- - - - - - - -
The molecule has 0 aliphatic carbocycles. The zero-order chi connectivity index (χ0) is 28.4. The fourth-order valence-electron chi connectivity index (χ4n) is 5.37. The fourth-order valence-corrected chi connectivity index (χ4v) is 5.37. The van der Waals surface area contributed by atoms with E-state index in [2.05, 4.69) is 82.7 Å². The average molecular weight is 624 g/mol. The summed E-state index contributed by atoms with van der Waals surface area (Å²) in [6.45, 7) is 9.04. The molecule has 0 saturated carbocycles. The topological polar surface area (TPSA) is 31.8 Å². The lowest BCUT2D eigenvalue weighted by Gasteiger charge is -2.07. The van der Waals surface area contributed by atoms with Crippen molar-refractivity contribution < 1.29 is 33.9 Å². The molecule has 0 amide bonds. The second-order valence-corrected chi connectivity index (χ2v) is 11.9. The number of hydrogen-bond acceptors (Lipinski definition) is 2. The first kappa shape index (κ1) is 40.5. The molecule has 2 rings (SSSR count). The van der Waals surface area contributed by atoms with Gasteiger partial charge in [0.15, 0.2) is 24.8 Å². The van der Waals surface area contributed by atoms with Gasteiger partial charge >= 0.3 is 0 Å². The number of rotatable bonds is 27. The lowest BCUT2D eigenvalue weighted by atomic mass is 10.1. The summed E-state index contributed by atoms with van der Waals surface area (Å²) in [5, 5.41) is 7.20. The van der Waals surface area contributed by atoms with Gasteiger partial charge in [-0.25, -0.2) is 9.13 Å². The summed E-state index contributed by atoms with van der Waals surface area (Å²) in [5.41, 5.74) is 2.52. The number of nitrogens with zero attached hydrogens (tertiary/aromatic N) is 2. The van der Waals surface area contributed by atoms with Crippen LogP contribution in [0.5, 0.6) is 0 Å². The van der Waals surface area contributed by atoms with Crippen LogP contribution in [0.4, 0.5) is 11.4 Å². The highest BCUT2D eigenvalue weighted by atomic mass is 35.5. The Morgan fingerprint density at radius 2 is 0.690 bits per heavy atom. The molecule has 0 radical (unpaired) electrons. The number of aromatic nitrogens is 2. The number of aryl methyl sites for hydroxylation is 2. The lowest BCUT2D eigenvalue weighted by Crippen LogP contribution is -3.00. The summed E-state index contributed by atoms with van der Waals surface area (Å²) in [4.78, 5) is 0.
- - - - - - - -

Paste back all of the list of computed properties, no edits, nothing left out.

The molecule has 0 aliphatic carbocycles. The zero-order chi connectivity index (χ0) is 28.4. The fourth-order valence-electron chi connectivity index (χ4n) is 5.37. The fourth-order valence-corrected chi connectivity index (χ4v) is 5.37. The van der Waals surface area contributed by atoms with E-state index in [2.05, 4.69) is 82.7 Å². The average molecular weight is 624 g/mol. The summed E-state index contributed by atoms with van der Waals surface area (Å²) in [6.45, 7) is 9.04. The molecule has 0 saturated carbocycles. The topological polar surface area (TPSA) is 31.8 Å². The lowest BCUT2D eigenvalue weighted by Gasteiger charge is -2.07. The van der Waals surface area contributed by atoms with Crippen molar-refractivity contribution < 1.29 is 33.9 Å². The molecule has 0 amide bonds. The second-order valence-corrected chi connectivity index (χ2v) is 11.9. The number of hydrogen-bond acceptors (Lipinski definition) is 2. The first kappa shape index (κ1) is 40.5. The molecule has 2 rings (SSSR count). The van der Waals surface area contributed by atoms with Gasteiger partial charge in [0.15, 0.2) is 24.8 Å². The van der Waals surface area contributed by atoms with Gasteiger partial charge >= 0.3 is 0 Å². The number of rotatable bonds is 27. The lowest BCUT2D eigenvalue weighted by atomic mass is 10.1. The summed E-state index contributed by atoms with van der Waals surface area (Å²) in [5, 5.41) is 7.20. The van der Waals surface area contributed by atoms with Gasteiger partial charge in [-0.25, -0.2) is 9.13 Å². The summed E-state index contributed by atoms with van der Waals surface area (Å²) in [5.41, 5.74) is 2.52. The number of nitrogens with zero attached hydrogens (tertiary/aromatic N) is 2. The van der Waals surface area contributed by atoms with Crippen LogP contribution in [0.5, 0.6) is 0 Å². The van der Waals surface area contributed by atoms with Crippen LogP contribution in [0.4, 0.5) is 11.4 Å². The highest BCUT2D eigenvalue weighted by atomic mass is 35.5. The Morgan fingerprint density at radius 2 is 0.690 bits per heavy atom. The molecule has 0 radical (unpaired) electrons. The number of aromatic nitrogens is 2. The number of aryl methyl sites for hydroxylation is 2. The lowest BCUT2D eigenvalue weighted by Crippen LogP contribution is -3.00. The summed E-state index contributed by atoms with van der Waals surface area (Å²) in [4.78, 5) is 0.